Jump to Main Content
Intermittent rainstorms cause pulses of nitrogen, phosphorus, and copper in leachate from compost in bioretention systems
- Mullane, Jessica M., Flury, Markus, Iqbal, Hamid, Freeze, Patrick M., Hinman, Curtis, Cogger, Craig G., Shi, Zhenqing
- The Science of the total environment 2015 v.537 pp. 294-303
- Fourier transform infrared spectroscopy, bioretention areas, composts, copper, dissolved organic carbon, electrical conductivity, humic acids, leaching, nitrates, nitrogen, nuclear magnetic resonance spectroscopy, nutrients, pH, phosphorus, rain, sand, soil, storms, stormwater, surface tension, vegetation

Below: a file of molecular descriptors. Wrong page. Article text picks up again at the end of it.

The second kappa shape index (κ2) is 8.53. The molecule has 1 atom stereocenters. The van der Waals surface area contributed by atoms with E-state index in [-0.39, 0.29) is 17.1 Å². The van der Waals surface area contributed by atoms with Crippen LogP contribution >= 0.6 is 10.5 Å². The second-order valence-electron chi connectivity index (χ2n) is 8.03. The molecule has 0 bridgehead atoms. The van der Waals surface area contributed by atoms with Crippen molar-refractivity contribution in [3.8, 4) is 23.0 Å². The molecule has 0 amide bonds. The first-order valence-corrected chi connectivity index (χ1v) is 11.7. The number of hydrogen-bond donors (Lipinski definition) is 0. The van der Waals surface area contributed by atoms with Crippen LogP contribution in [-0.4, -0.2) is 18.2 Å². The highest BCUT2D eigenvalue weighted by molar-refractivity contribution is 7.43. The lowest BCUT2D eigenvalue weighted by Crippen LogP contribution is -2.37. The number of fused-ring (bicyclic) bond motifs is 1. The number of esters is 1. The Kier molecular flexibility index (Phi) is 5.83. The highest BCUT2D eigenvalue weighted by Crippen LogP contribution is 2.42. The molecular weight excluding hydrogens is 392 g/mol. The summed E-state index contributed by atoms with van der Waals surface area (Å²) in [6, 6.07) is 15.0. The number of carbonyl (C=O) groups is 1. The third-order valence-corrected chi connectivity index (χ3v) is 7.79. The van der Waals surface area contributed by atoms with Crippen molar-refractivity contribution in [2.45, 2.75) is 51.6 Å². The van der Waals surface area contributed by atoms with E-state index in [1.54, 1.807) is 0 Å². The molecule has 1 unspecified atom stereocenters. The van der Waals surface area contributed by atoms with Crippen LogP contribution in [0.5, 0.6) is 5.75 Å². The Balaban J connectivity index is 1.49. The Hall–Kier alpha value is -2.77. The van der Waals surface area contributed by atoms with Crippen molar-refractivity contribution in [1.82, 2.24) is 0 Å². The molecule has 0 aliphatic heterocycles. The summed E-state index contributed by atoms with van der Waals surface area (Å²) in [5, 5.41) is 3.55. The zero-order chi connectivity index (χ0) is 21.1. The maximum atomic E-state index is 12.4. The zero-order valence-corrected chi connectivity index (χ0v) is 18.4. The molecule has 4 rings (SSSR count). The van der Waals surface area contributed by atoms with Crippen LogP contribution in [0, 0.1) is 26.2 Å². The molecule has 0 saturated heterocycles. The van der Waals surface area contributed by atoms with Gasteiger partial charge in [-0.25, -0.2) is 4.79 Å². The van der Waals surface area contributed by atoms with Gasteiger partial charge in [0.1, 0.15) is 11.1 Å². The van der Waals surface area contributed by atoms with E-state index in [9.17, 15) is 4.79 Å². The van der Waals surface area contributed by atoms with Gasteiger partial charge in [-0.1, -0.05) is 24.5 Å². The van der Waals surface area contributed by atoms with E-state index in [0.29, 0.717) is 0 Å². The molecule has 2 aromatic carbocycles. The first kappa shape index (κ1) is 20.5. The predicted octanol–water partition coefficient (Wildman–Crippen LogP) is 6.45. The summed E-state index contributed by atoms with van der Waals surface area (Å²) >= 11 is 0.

- Bioretention systems rely on vegetation and mixtures of soil, sand, and compost to filter stormwater runoff. However, bioretention systems can also leach metals and nutrients, and compost may be a major contributor to this leaching. To safely implement bioretention systems, it is crucial to determine the composition of compost leachate. We characterized and quantified the leachate composition of compost following intermittent, simulated storm events. Columns of municipal compost were irrigated to simulate 6-month, 24-hour rain storms in the Seattle–Tacoma region. Outflow was analyzed for pH, electrical conductivity (EC), particulate concentration, surface tension, dissolved organic carbon (DOC), nitrogen, phosphorus, and copper. Results indicate a decrease of chemical concentrations over the course of individual storms and following repeated storms, but each new storm released another peak of constituents. The decrease in phosphorus, copper, and DOC concentrations with repeated storms was slower than for nitrate and EC. Nuclear magnetic resonance (NMR) and Fourier transform infrared spectroscopy (FTIR) showed that the DOC consisted mainly of aliphatic and aromatic components typical of fulvic and humic acids. Less than 3% of the original copper content from the compost leached out even after nine storm events. Nonetheless, copper concentrations in the leachate exceeded regulatory discharge standards. Our results show that compost can serve as a sustained source of leaching of nutrients and metals.